Google PaaS Updates App Engine Modules

Google Cloud Platform continues to roll out consistent updates to its App Engine Platform-as-a-service (PaaS). Its  latest release, version 1.9.0, makes available App Engine Modules, which aims to help developers break their applications into logical components to bring significant efficiency to both cost and performance. The update also includes a MapReduce library for Java and several PHP Runtime improvements.

App Engine Modules allows a developer to factor large applications into logical components or modules and to address different functionalities such as Front-end APIs or long-running Back-end tasks. The Modules feature now has General Availability status, and it allows uses to not only refactor modules based on the Function they have to perform, but also to run different versions, instance types and their own performance settings. The Modules feature greatly improves the ability to manage these modules and, at the same time, helps reduce costs and boost performance in areas where you really want it.

All Modules within a given application can communicate with each other securely and share various App Engine services like Datastore, Memcache and Task Queues. Refer to the App Engine Modules docs (JavaPython) and samples (Java | Python).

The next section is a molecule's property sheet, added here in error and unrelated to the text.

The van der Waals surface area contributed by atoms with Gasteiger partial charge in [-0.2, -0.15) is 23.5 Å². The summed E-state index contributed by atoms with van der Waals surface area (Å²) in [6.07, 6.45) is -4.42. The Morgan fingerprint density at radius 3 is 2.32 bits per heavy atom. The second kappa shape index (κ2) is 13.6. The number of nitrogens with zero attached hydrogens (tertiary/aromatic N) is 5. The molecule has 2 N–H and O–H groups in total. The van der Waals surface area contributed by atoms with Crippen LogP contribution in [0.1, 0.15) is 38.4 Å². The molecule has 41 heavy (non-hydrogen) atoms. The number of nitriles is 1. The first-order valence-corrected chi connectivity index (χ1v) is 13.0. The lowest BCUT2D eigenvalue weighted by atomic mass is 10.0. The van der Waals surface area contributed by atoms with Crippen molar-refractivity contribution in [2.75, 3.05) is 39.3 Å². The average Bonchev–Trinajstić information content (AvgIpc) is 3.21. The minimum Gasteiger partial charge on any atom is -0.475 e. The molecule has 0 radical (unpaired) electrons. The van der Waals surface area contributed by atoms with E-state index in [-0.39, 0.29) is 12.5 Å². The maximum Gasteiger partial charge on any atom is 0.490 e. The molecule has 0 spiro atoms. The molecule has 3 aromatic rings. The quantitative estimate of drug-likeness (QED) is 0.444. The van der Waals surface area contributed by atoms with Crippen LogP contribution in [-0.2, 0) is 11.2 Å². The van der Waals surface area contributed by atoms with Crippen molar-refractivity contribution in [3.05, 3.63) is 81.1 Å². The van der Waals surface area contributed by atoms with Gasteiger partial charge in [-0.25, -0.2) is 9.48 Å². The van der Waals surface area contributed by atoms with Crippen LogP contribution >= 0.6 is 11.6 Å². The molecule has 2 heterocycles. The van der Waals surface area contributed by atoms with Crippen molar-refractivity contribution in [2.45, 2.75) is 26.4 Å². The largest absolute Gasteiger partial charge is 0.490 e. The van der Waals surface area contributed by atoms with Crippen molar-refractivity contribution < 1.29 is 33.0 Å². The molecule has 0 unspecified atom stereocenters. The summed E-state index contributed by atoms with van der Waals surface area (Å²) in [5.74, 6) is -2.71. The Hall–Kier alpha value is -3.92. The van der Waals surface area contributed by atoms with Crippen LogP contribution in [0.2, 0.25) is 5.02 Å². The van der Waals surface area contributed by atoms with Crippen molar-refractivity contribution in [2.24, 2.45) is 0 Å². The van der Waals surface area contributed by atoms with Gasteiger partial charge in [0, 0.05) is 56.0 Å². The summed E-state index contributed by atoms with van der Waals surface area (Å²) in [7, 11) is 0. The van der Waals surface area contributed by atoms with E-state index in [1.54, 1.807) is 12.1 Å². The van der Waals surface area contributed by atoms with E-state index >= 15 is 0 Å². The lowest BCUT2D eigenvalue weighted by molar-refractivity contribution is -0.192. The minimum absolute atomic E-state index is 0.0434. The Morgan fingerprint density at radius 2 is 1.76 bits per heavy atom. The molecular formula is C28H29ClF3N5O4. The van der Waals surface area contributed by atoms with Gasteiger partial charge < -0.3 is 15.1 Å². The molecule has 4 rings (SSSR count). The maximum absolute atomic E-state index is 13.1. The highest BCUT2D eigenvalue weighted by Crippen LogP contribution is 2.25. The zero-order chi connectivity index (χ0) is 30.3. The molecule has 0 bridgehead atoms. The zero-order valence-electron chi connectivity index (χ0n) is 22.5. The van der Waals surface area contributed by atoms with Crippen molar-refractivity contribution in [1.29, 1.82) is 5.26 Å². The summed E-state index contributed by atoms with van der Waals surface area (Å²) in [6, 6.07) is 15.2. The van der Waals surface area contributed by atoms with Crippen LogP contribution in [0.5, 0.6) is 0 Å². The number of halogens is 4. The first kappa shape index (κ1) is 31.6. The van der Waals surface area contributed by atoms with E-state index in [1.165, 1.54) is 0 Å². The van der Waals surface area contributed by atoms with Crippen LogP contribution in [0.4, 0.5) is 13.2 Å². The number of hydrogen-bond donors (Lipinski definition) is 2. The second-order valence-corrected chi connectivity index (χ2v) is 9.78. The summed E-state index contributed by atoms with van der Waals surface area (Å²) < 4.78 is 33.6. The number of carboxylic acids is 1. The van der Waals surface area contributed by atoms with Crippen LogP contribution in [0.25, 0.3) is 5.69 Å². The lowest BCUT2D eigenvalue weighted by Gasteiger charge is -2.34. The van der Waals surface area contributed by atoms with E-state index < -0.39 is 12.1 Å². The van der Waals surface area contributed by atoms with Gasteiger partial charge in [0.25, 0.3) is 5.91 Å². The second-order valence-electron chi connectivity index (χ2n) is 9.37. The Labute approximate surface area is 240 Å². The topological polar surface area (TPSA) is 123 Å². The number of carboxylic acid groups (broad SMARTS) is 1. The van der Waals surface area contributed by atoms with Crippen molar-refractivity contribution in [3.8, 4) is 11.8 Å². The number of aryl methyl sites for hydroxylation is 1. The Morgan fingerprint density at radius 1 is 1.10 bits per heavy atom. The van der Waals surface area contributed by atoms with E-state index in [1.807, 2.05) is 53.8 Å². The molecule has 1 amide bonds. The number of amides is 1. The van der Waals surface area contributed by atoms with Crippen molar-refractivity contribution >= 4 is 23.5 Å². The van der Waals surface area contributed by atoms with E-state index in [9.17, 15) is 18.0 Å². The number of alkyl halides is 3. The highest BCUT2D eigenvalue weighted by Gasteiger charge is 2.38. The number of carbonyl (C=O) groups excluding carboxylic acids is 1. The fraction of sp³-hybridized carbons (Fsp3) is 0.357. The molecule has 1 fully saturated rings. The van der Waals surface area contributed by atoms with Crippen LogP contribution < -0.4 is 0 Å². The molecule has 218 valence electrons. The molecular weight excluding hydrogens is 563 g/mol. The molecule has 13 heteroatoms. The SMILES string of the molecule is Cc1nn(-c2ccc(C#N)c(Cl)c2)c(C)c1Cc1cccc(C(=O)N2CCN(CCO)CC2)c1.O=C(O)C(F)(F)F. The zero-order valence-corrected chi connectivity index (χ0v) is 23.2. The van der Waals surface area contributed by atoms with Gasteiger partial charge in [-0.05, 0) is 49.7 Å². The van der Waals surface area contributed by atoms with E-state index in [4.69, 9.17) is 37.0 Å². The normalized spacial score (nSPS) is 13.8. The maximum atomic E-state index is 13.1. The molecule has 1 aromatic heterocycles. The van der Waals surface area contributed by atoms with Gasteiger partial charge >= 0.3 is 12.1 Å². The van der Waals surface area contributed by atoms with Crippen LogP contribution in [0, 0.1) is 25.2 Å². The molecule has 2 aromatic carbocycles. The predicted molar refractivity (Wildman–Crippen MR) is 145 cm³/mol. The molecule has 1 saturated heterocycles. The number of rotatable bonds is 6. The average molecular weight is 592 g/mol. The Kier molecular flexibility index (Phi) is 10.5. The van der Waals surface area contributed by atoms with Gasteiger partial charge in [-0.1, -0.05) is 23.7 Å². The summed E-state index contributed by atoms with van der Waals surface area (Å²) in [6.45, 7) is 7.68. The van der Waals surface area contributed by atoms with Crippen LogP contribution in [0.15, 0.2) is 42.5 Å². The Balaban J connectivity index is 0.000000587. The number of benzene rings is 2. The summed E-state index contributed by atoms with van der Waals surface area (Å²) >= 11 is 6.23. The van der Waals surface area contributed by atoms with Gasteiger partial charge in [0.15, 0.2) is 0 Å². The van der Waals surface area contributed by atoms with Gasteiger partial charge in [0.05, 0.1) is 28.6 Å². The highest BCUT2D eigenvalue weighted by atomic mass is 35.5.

Several customers of App Engine Modules have been using the MapReduce libraries to perform intensive data-processing tasks. To make setting up such implementations easier within the Google Cloud Platform, a preview release of MapReduce library for Java is available, which integrates seamlessly with  Google Cloud Storage. Check out this blog post that shows how, if you use Apache Hive with Hadoop, you can connect the Hive relational database to an existing Google Cloud SQL instance itself, thereby removing the need to manage your own SQL instances elsewhere.

The PHP SDK now supports autoloading, resulting in a fewer number of libraries and a faster start-up time. PHP Integration with Google Cloud Storage has also been enhanced with additional methods and improved security around inclusion of code fragments from a specific directory of a cloud storage bucket.

In related news about Google Cloud Platform, the team has made available Google Cloud Platform Calculator, a simple form for calculating the total cost of deploying your application on Google Cloud Platform. Currently, it provides estimates for Compute Engine, Cloud Storage and Cloud SQL. When you are a developer on the platform, it definitely helps you to understand the costs before jumping into your cloud implementation.

For more information on App Engine Release 1.9.0, refer to the release notes for the respective run times.

Be sure to read the next Mapping article: Mapbox Adds Smart Directions to its Mapping Platform